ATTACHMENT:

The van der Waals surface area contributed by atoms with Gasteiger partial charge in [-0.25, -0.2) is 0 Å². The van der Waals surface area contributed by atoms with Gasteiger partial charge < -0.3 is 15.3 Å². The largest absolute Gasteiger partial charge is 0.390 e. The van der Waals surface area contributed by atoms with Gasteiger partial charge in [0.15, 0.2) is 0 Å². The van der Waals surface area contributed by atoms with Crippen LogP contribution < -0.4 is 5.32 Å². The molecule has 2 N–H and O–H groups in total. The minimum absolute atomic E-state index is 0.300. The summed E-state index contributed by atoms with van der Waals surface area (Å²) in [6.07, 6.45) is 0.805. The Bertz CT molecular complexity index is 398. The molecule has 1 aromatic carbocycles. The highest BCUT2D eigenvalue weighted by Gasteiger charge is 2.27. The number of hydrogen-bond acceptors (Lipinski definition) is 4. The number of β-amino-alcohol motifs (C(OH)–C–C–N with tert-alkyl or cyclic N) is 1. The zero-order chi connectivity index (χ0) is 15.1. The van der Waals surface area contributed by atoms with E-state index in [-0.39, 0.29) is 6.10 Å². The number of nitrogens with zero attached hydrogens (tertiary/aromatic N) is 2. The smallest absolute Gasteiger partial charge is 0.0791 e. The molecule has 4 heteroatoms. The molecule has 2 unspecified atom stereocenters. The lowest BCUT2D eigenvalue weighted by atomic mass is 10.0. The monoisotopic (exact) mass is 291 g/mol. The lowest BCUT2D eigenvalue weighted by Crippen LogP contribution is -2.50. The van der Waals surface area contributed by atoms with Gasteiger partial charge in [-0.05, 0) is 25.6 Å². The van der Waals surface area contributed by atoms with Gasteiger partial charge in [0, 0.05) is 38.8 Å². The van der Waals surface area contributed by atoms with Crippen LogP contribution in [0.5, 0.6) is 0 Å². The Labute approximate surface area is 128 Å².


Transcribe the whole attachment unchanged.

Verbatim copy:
The van der Waals surface area contributed by atoms with Gasteiger partial charge in [-0.25, -0.2) is 0 Å². The van der Waals surface area contributed by atoms with Gasteiger partial charge < -0.3 is 15.3 Å². The largest absolute Gasteiger partial charge is 0.390 e. The van der Waals surface area contributed by atoms with Gasteiger partial charge in [0.15, 0.2) is 0 Å². The van der Waals surface area contributed by atoms with Crippen LogP contribution < -0.4 is 5.32 Å². The molecule has 2 N–H and O–H groups in total. The minimum absolute atomic E-state index is 0.300. The summed E-state index contributed by atoms with van der Waals surface area (Å²) in [6.07, 6.45) is 0.805. The Bertz CT molecular complexity index is 398. The molecule has 1 aromatic carbocycles. The highest BCUT2D eigenvalue weighted by Gasteiger charge is 2.27. The number of hydrogen-bond acceptors (Lipinski definition) is 4. The number of β-amino-alcohol motifs (C(OH)–C–C–N with tert-alkyl or cyclic N) is 1. The zero-order chi connectivity index (χ0) is 15.1. The van der Waals surface area contributed by atoms with E-state index in [-0.39, 0.29) is 6.10 Å². The number of nitrogens with zero attached hydrogens (tertiary/aromatic N) is 2. The smallest absolute Gasteiger partial charge is 0.0791 e. The molecule has 4 heteroatoms. The molecule has 2 unspecified atom stereocenters. The lowest BCUT2D eigenvalue weighted by atomic mass is 10.0. The monoisotopic (exact) mass is 291 g/mol. The lowest BCUT2D eigenvalue weighted by Crippen LogP contribution is -2.50. The van der Waals surface area contributed by atoms with Gasteiger partial charge in [-0.05, 0) is 25.6 Å². The van der Waals surface area contributed by atoms with Gasteiger partial charge in [0, 0.05) is 38.8 Å². The van der Waals surface area contributed by atoms with Crippen LogP contribution in [0.5, 0.6) is 0 Å². The Labute approximate surface area is 128 Å².